Toyota Motor plans to double its worldwide output of petrol-electric hybrid cars to 1m units in 2011, according to Japanese media reports on Monday.

According to the Nikkei business daily, the automaker said it aimed to sell 1m hybrids annually worldwide soon after 2010 and had been boosting its hybrid model line, introducing the Sai sedan, the brand's second hybrid-only model, in Japan recently.

Low emission hybrids have enjoyed strong sales thanks to generous subsidies and tax breaks. The Prius, Toyota's flagship hybrid, became Japan's best-selling car in 2009, Reuters noted.

"For the foreseeable future, the focus of Toyota's (low-emission car) strategy will be on hybrids, not electric or fuel-cell cars," Kazaka Securities chief analyst Yoshihiko Tabei told the news agency, adding the production volume reported by the Nikkei was in line with his expectations.

"Except for Honda, Toyota is facing little competition in hybrids and is set to put distance between itself and other automakers."

A Toyota Motor Europe spokesman said the automaker had no comment on the Nikkei report. The company usually does not respond to "media speculation".

Last week, a senior Toyota executive said he wanted the planned Prius plug-in hybrid - due for launch in mid-2011 - to be offered at an 'affordable' price so it becomes popular.

Yoshikazu Tanaka told Kyodo News: ''I want to make the vehicle widely available by setting a price that even general consumers can reach,'' adding that people would not buy the vehicle unless the price was around JPY3m (US$32,800; GBP20,100).

He said the plug in version's price could be dropped further by reducing battery cost and standardising parts, and by setting a sales target of several tens of thousands of units a year.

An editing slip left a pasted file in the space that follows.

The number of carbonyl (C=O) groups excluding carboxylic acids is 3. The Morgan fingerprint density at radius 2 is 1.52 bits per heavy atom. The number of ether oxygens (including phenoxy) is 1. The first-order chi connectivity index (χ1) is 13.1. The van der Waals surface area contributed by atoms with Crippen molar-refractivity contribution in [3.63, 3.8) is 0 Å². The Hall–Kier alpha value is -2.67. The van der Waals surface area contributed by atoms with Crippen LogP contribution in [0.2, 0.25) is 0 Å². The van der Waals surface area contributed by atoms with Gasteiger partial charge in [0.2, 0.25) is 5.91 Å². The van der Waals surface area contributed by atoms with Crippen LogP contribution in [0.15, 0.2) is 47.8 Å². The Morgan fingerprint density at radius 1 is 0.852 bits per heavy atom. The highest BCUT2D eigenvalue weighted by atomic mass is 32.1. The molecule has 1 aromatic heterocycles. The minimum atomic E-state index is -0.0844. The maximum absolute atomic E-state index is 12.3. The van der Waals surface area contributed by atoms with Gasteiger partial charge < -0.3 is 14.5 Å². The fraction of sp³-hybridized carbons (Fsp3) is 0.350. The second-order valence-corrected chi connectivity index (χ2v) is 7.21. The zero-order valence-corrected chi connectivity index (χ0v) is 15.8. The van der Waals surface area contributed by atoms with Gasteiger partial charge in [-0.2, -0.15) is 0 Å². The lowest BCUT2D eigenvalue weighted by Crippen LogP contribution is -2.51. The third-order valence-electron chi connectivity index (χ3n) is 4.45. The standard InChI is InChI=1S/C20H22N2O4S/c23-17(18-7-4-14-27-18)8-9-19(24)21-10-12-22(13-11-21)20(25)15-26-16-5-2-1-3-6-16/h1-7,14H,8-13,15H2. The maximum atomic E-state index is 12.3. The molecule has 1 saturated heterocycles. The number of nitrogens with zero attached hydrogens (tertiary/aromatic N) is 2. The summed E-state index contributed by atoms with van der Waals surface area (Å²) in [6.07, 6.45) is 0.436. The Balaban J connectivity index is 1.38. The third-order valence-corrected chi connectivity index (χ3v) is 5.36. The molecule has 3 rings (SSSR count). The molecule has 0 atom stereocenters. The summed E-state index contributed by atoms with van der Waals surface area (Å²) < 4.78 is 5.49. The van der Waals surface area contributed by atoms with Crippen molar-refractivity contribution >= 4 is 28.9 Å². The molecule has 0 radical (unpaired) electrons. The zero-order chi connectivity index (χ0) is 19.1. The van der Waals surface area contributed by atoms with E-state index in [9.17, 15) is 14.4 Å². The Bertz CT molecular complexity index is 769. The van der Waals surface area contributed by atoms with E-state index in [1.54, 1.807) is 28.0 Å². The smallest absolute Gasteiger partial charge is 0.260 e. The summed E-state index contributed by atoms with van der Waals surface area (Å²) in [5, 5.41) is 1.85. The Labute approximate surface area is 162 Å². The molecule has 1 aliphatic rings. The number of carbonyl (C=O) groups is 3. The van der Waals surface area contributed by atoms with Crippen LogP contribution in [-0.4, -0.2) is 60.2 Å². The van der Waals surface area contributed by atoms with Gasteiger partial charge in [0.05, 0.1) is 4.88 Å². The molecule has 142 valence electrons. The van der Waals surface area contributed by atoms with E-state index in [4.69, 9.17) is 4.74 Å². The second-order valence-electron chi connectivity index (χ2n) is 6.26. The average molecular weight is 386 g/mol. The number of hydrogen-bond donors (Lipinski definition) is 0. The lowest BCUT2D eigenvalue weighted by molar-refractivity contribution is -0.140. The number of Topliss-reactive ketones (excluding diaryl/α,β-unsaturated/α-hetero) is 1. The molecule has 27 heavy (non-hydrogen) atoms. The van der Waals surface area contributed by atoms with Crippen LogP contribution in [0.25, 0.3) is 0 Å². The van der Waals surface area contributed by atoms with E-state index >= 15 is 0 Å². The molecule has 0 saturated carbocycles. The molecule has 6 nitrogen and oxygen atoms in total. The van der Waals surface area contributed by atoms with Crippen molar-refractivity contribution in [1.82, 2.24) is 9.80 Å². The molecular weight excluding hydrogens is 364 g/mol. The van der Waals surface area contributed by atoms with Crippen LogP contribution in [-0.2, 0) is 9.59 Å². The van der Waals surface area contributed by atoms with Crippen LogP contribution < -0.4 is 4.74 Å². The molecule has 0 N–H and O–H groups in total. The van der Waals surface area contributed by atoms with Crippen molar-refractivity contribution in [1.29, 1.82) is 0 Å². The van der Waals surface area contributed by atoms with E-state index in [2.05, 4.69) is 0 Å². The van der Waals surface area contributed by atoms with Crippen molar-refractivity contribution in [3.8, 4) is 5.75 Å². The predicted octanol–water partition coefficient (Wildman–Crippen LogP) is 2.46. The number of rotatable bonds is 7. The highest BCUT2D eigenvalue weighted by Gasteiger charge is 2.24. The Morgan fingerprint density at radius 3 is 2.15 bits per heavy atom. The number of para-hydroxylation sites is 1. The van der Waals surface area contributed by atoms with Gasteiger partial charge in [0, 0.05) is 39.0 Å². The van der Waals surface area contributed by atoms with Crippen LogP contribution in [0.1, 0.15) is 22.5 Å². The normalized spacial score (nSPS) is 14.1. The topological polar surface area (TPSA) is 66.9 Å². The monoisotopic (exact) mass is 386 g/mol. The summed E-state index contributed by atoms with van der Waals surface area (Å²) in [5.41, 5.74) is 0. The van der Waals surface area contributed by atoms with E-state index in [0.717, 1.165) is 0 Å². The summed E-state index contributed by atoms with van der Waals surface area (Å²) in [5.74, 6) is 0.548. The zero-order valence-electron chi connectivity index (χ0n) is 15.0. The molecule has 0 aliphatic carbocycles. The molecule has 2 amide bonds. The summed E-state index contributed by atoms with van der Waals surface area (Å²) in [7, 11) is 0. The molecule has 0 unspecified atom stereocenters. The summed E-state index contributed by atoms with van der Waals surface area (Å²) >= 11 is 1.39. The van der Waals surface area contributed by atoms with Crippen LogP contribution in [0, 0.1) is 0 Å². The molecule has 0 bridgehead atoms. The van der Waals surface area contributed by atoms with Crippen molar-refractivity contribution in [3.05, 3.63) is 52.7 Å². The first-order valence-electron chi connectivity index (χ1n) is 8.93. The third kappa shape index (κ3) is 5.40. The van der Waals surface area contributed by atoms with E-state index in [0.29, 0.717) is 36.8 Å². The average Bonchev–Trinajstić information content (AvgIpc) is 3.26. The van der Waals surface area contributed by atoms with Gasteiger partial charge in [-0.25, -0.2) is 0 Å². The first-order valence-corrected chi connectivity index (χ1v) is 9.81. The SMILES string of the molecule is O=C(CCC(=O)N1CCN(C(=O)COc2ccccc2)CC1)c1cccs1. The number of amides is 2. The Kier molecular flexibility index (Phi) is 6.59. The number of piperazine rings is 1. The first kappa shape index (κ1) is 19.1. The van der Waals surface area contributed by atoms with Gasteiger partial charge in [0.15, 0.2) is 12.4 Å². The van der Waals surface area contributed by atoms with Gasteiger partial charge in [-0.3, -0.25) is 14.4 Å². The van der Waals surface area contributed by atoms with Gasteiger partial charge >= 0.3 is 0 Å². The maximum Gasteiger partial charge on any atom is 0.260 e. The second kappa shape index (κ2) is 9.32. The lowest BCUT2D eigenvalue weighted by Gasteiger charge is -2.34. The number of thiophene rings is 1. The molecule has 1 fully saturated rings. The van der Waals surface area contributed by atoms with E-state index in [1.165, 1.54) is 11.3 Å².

With 80,000 orders already on the books, Toyota last May launched the third-generation Prius in Japan priced from JPY2.05m, almost JPY300,000 cheaper than the previous lowest-priced model and close to the rival Honda Insight hybrid's JPY1.89m launch price.

The automaker set an initial monthly sales target of 10,000 units in its home market and aimed to sell about 300,000-400,000 units of the entire Prius range (second and third generation) and a total of about 500,000-600,000 hybrid cars worldwide in 2009. The Prius ended 2009 as Japan's top selling car, with 208,876 orders, nearly three times the previous year's tally.

Toyota's US unit recently told just-auto its new plant in Blue Springs, Mississippi, would eventually build the Prius, currently imported from Japan, although timing depended on how quickly the depressed US market recovered.

A spokesman said the automaker would assemble the Prius in the southern state but only when the market turned upwards. No timing had yet been announced. The line is currently made at two plants in Japan and assembled from kits in China.

Toyota plans to add about 10 new hybrid models in the next few years to its existing range and to increase the number of sites where it can assemble hybrid models, the Nikkei said in its unsourced report.

Toyota's global production of hybrid cars was likely to have been 500,000 units in 2009, accounting for about 8% of its overall production, the paper added.

The automaker recently notified parts suppliers that it intends to roll out about 800,000 hybrids domestically this year, with the figure to be raised to around 900,000 in 2011 and 1.1m in 2012, the Nikkei added.

In 2011, hybrids likely would account for about 30% of all vehicles that Toyota manufactures in Japan, up from the projected figure of about 20 percent for 2009, it said.

Toyota has already expanded hybrid production to include China (Prius) and the United States, Thailand and Australia (Camry hybrid), typically receiving some form of state-backed incentives to build the fuel-efficient vehicles locally, Reuters noted.